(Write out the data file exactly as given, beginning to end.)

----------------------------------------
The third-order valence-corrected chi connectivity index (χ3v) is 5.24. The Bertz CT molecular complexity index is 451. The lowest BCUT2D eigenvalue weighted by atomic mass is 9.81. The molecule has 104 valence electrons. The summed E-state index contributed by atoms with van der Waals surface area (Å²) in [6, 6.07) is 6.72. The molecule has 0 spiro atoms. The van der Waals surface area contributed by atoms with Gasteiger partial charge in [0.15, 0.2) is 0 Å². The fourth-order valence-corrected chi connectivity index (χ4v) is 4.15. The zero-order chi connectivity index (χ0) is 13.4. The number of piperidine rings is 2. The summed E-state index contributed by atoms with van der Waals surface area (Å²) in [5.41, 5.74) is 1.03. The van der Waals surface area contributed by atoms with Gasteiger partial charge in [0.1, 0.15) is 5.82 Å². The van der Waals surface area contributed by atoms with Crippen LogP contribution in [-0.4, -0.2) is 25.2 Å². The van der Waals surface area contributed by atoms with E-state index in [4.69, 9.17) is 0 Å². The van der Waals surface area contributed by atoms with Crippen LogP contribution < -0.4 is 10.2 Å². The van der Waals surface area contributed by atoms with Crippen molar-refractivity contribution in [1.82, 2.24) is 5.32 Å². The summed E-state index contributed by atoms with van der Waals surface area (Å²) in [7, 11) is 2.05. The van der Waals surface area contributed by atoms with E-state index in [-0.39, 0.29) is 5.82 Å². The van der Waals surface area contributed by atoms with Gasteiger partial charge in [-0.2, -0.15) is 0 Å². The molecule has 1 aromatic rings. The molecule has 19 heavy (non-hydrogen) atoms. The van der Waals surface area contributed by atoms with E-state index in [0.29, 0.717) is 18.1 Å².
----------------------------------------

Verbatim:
The third-order valence-corrected chi connectivity index (χ3v) is 5.24. The Bertz CT molecular complexity index is 451. The lowest BCUT2D eigenvalue weighted by atomic mass is 9.81. The molecule has 104 valence electrons. The summed E-state index contributed by atoms with van der Waals surface area (Å²) in [6, 6.07) is 6.72. The molecule has 0 spiro atoms. The van der Waals surface area contributed by atoms with Gasteiger partial charge in [0.15, 0.2) is 0 Å². The fourth-order valence-corrected chi connectivity index (χ4v) is 4.15. The zero-order chi connectivity index (χ0) is 13.4. The number of piperidine rings is 2. The summed E-state index contributed by atoms with van der Waals surface area (Å²) in [5.41, 5.74) is 1.03. The van der Waals surface area contributed by atoms with Gasteiger partial charge in [0.1, 0.15) is 5.82 Å². The van der Waals surface area contributed by atoms with Crippen LogP contribution in [-0.4, -0.2) is 25.2 Å². The van der Waals surface area contributed by atoms with E-state index in [4.69, 9.17) is 0 Å². The van der Waals surface area contributed by atoms with Crippen LogP contribution < -0.4 is 10.2 Å². The van der Waals surface area contributed by atoms with Crippen molar-refractivity contribution in [1.82, 2.24) is 5.32 Å². The summed E-state index contributed by atoms with van der Waals surface area (Å²) in [7, 11) is 2.05. The van der Waals surface area contributed by atoms with E-state index in [-0.39, 0.29) is 5.82 Å². The van der Waals surface area contributed by atoms with Gasteiger partial charge in [-0.2, -0.15) is 0 Å². The molecule has 1 aromatic rings. The molecule has 19 heavy (non-hydrogen) atoms. The van der Waals surface area contributed by atoms with E-state index in [0.29, 0.717) is 18.1 Å².